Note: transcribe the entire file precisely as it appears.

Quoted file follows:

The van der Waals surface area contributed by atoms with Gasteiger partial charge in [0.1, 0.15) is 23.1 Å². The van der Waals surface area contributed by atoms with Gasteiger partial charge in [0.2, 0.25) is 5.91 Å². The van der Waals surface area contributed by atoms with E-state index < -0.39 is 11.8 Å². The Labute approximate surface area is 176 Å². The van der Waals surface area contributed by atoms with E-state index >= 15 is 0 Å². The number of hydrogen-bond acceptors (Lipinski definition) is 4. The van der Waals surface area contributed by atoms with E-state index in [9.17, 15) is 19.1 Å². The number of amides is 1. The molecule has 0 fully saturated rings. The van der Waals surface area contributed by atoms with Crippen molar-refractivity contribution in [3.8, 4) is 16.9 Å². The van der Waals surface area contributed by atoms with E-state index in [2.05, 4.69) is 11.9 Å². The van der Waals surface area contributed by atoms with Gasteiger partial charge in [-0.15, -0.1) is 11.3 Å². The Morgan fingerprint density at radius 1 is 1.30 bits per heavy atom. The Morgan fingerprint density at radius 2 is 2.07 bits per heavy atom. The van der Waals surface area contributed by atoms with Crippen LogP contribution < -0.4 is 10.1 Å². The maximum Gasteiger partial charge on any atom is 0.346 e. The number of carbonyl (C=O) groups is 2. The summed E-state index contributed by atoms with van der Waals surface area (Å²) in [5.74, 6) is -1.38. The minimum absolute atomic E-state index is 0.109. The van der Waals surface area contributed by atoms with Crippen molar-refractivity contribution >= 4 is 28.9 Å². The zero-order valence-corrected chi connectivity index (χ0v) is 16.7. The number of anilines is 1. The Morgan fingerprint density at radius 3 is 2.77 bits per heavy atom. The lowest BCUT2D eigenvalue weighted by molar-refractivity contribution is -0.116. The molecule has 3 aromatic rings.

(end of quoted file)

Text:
The van der Waals surface area contributed by atoms with Gasteiger partial charge in [0.1, 0.15) is 23.1 Å². The van der Waals surface area contributed by atoms with Gasteiger partial charge in [0.2, 0.25) is 5.91 Å². The van der Waals surface area contributed by atoms with E-state index < -0.39 is 11.8 Å². The Labute approximate surface area is 176 Å². The van der Waals surface area contributed by atoms with E-state index >= 15 is 0 Å². The number of hydrogen-bond acceptors (Lipinski definition) is 4. The van der Waals surface area contributed by atoms with E-state index in [9.17, 15) is 19.1 Å². The number of amides is 1. The molecule has 0 fully saturated rings. The van der Waals surface area contributed by atoms with Crippen molar-refractivity contribution in [3.8, 4) is 16.9 Å². The van der Waals surface area contributed by atoms with E-state index in [2.05, 4.69) is 11.9 Å². The van der Waals surface area contributed by atoms with Gasteiger partial charge in [-0.15, -0.1) is 11.3 Å². The Morgan fingerprint density at radius 1 is 1.30 bits per heavy atom. The Morgan fingerprint density at radius 2 is 2.07 bits per heavy atom. The van der Waals surface area contributed by atoms with Crippen LogP contribution < -0.4 is 10.1 Å². The maximum Gasteiger partial charge on any atom is 0.346 e. The number of carbonyl (C=O) groups is 2. The summed E-state index contributed by atoms with van der Waals surface area (Å²) in [5.74, 6) is -1.38. The minimum absolute atomic E-state index is 0.109. The van der Waals surface area contributed by atoms with Crippen molar-refractivity contribution >= 4 is 28.9 Å². The zero-order valence-corrected chi connectivity index (χ0v) is 16.7. The number of anilines is 1. The Morgan fingerprint density at radius 3 is 2.77 bits per heavy atom. The lowest BCUT2D eigenvalue weighted by molar-refractivity contribution is -0.116. The molecule has 3 aromatic rings.